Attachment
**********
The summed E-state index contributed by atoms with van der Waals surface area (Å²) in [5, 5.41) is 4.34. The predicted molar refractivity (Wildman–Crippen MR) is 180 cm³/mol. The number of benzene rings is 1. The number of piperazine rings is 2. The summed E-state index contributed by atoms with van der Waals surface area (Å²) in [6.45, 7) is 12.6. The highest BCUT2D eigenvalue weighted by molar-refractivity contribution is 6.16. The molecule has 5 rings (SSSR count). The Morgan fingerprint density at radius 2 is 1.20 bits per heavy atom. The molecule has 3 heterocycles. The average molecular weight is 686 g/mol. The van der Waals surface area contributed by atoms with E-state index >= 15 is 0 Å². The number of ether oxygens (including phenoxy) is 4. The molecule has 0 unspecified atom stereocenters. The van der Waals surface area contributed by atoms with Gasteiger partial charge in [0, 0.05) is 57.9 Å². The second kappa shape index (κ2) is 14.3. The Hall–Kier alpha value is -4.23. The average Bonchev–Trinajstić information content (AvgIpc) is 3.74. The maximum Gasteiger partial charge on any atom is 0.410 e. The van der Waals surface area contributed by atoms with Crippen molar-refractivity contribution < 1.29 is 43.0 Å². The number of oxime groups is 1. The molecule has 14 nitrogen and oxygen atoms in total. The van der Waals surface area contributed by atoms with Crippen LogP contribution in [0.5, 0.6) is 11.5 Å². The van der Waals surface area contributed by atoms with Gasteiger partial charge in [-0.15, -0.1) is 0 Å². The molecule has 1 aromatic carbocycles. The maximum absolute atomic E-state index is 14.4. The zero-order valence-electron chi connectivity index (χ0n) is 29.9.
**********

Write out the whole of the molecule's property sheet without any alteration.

The summed E-state index contributed by atoms with van der Waals surface area (Å²) in [5, 5.41) is 4.34. The predicted molar refractivity (Wildman–Crippen MR) is 180 cm³/mol. The number of benzene rings is 1. The number of piperazine rings is 2. The summed E-state index contributed by atoms with van der Waals surface area (Å²) in [6.45, 7) is 12.6. The highest BCUT2D eigenvalue weighted by molar-refractivity contribution is 6.16. The molecule has 5 rings (SSSR count). The Morgan fingerprint density at radius 2 is 1.20 bits per heavy atom. The molecule has 3 heterocycles. The average molecular weight is 686 g/mol. The van der Waals surface area contributed by atoms with E-state index >= 15 is 0 Å². The number of ether oxygens (including phenoxy) is 4. The molecule has 0 unspecified atom stereocenters. The van der Waals surface area contributed by atoms with Gasteiger partial charge in [0, 0.05) is 57.9 Å². The second kappa shape index (κ2) is 14.3. The Hall–Kier alpha value is -4.23. The average Bonchev–Trinajstić information content (AvgIpc) is 3.74. The maximum Gasteiger partial charge on any atom is 0.410 e. The van der Waals surface area contributed by atoms with Crippen molar-refractivity contribution < 1.29 is 43.0 Å². The number of oxime groups is 1. The molecule has 14 nitrogen and oxygen atoms in total. The van der Waals surface area contributed by atoms with Crippen LogP contribution in [0.5, 0.6) is 11.5 Å². The van der Waals surface area contributed by atoms with Gasteiger partial charge in [-0.15, -0.1) is 0 Å². The molecule has 1 aromatic carbocycles. The maximum absolute atomic E-state index is 14.4. The zero-order valence-electron chi connectivity index (χ0n) is 29.9.